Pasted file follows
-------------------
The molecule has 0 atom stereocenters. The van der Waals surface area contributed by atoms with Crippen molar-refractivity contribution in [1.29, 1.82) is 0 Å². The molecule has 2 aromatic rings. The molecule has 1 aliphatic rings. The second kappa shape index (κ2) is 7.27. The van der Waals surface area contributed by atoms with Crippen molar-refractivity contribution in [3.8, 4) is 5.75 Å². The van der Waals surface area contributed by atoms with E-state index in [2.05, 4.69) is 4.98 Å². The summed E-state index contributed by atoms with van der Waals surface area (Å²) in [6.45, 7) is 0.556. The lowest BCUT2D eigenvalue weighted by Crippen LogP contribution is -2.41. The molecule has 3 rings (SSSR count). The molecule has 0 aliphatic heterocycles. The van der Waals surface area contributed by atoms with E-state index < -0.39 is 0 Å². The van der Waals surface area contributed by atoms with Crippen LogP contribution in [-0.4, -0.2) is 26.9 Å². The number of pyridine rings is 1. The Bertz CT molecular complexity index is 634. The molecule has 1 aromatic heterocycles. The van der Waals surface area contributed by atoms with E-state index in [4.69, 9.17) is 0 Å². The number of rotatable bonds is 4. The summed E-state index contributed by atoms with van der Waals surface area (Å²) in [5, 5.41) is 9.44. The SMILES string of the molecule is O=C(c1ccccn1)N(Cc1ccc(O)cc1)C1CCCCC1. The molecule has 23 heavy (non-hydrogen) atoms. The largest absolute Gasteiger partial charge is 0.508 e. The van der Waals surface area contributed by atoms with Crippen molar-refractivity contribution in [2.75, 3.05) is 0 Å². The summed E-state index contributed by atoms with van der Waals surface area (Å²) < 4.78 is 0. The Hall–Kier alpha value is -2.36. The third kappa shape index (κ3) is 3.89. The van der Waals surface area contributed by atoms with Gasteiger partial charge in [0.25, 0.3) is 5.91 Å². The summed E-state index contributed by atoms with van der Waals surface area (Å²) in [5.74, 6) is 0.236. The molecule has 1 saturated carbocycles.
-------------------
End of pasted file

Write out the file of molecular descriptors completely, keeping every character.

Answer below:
The molecule has 0 atom stereocenters. The van der Waals surface area contributed by atoms with Crippen molar-refractivity contribution in [1.29, 1.82) is 0 Å². The molecule has 2 aromatic rings. The molecule has 1 aliphatic rings. The second kappa shape index (κ2) is 7.27. The van der Waals surface area contributed by atoms with Crippen molar-refractivity contribution in [3.8, 4) is 5.75 Å². The van der Waals surface area contributed by atoms with E-state index in [2.05, 4.69) is 4.98 Å². The summed E-state index contributed by atoms with van der Waals surface area (Å²) in [6.45, 7) is 0.556. The lowest BCUT2D eigenvalue weighted by Crippen LogP contribution is -2.41. The molecule has 3 rings (SSSR count). The molecule has 0 aliphatic heterocycles. The van der Waals surface area contributed by atoms with E-state index < -0.39 is 0 Å². The van der Waals surface area contributed by atoms with Crippen LogP contribution in [-0.4, -0.2) is 26.9 Å². The number of pyridine rings is 1. The Bertz CT molecular complexity index is 634. The molecule has 1 aromatic heterocycles. The van der Waals surface area contributed by atoms with E-state index in [4.69, 9.17) is 0 Å². The number of rotatable bonds is 4. The summed E-state index contributed by atoms with van der Waals surface area (Å²) in [5, 5.41) is 9.44. The SMILES string of the molecule is O=C(c1ccccn1)N(Cc1ccc(O)cc1)C1CCCCC1. The molecule has 23 heavy (non-hydrogen) atoms. The largest absolute Gasteiger partial charge is 0.508 e. The van der Waals surface area contributed by atoms with Crippen molar-refractivity contribution in [2.75, 3.05) is 0 Å². The summed E-state index contributed by atoms with van der Waals surface area (Å²) < 4.78 is 0. The Hall–Kier alpha value is -2.36. The third kappa shape index (κ3) is 3.89. The van der Waals surface area contributed by atoms with Gasteiger partial charge in [0.25, 0.3) is 5.91 Å². The summed E-state index contributed by atoms with van der Waals surface area (Å²) in [5.74, 6) is 0.236. The molecule has 1 saturated carbocycles.